The evolution of brain wiring: Navigating to the neocortex

March 23, 2011, Cell Press

A new study is providing fascinating insight into how projections conveying sensory information in the brain are guided to their appropriate targets in different species. The research, published by Cell Press in the March 24 issue of the journal Neuron, reveals a surprising new evolutionary scenario that may help to explain how subtle changes in the migration of "guidepost" neurons underlie major differences in brain connectivity between mammals and nonmammalian vertebrates.

The (the "new" ) is a brain area that is unique to mammals and plays a central role in cognition, motor behavior, and sensory perception. A deeper brain region, called the thalamus, sends sensory information to the neocortex via a major highway called the internal capsule. As might be expected given the differences in brain anatomy, thalamic projections vary tremendously among , with paths in and birds taking a completely different route than that seen in mammals.

"What controls the differential path-finding of thalamic axons in mammals versus nonmammalian vertebrates and how these essential projections have evolved remains unknown," explains senior study author, Dr. Sonia Garel from Ecole Normale Supérieure in Paris. "We examined how thalamic axons, which constitute the main input to the neocortex, are directed internally to their evolutionarily novel target in mammals, while they follow an external path to other targets in reptiles and birds."

Using a series of comparative and functional studies, Dr. Garel and colleagues observed species-specific differences in the migration and positioning of well-characterized "corridor guidepost" neurons. The researchers went on to show that a protein called Slit2, previously implicated in cell migration and axon guidance, was critical for local positioning of mammalian guidepost cells and functioned as a kind of switch to reroute thalamic axons from the default external route to an internal path to the neocortex.

"Taken together, our results show that minor differences in the positioning of conserved guidepost , which is controlled by Slit2, plays an essential role in the species-specific pathfinding of thalamic , thereby providing a novel framework to understand the shaping and evolution of a novel and major brain projection," concludes Dr. Garel. "Furthermore, our study opens the possibility that changes in cell migration may more generally control the evolution of brain connectivity, particularly the formation of other mammalian-specific tracts. Since an increase in cell migration has participated in the morphogenesis of the neocortex itself, these novel findings reveal that cell migration can be considered as a general player in the evolutionary changes that led to the emergence of the mammalian brain."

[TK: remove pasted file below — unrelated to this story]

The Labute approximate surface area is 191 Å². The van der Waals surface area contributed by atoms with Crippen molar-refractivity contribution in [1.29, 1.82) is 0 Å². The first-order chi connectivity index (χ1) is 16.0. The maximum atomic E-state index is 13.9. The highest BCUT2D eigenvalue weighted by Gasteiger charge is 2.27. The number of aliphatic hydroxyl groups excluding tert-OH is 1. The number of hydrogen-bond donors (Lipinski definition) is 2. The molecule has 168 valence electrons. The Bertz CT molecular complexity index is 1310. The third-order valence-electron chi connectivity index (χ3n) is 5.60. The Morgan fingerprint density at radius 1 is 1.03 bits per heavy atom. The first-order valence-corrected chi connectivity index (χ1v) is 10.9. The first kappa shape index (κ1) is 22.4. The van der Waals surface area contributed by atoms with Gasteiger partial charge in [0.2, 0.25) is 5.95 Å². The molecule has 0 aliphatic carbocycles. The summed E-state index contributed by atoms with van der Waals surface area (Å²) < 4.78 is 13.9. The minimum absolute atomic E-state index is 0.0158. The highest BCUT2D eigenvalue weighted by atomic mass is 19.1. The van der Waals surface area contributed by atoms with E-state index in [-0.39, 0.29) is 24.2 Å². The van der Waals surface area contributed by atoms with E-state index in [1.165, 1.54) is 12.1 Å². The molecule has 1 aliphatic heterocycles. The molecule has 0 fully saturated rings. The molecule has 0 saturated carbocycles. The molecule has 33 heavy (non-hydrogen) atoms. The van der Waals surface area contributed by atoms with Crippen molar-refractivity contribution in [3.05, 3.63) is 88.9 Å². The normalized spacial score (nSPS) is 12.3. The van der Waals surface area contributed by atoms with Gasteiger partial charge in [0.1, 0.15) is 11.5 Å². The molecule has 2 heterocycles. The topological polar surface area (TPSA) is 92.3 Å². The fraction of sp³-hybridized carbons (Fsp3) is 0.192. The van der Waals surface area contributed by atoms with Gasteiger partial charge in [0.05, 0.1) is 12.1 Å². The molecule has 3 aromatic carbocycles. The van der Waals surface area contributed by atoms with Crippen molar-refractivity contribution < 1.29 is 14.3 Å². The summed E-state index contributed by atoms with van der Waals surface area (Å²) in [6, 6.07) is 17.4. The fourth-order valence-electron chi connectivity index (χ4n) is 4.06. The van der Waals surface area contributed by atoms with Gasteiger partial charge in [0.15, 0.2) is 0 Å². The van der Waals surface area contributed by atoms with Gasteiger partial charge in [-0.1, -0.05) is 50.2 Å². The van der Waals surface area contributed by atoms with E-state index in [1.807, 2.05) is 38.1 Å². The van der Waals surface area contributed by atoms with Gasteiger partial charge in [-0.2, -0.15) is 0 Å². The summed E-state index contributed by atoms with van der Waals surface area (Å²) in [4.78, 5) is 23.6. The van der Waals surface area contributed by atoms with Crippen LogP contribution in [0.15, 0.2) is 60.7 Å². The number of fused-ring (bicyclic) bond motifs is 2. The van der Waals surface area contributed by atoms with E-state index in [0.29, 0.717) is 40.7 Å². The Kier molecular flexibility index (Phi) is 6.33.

Related Stories

Recommended for you

When the eyes move, the eardrums move, too

January 23, 2018
Simply moving the eyes triggers the eardrums to move too, says a new study by Duke University neuroscientists.

Cognitive training helps regain a younger-working brain

January 23, 2018
Relentless cognitive decline as we age is worrisome, and it is widely thought to be an unavoidable negative aspect of normal aging. Researchers at the Center for BrainHealth at The University of Texas at Dallas, however, ...

Lifting the veil on 'valence,' brain study reveals roots of desire, dislike

January 23, 2018
The amygdala is a tiny hub of emotions where in 2016 a team led by MIT neuroscientist Kay Tye found specific populations of neurons that assign good or bad feelings, or "valence," to experience. Learning to associate pleasure ...

Your brain responses to music reveal if you're a musician or not

January 23, 2018
How your brain responds to music listening can reveal whether you have received musical training, according to new Nordic research conducted in Finland (University of Jyväskylä and AMI Center) and Denmark (Aarhus University).

New neuron-like cells allow investigation into synthesis of vital cellular components

January 22, 2018
Neuron-like cells created from a readily available cell line have allowed researchers to investigate how the human brain makes a metabolic building block essential for the survival of all living organisms. A team led by researchers ...

Finding unravels nature of cognitive inflexibility in fragile X syndrome

January 22, 2018
Mice with the genetic defect that causes fragile X syndrome (FXS) learn and remember normally, but show an inability to learn new information that contradicts what they initially learned, shows a new study by a team of neuroscientists. ...

0 comments

Please sign in to add a comment. Registration is free, and takes less than a minute. Read more

Click here to reset your password.
Sign in to get notified via email when new comments are made.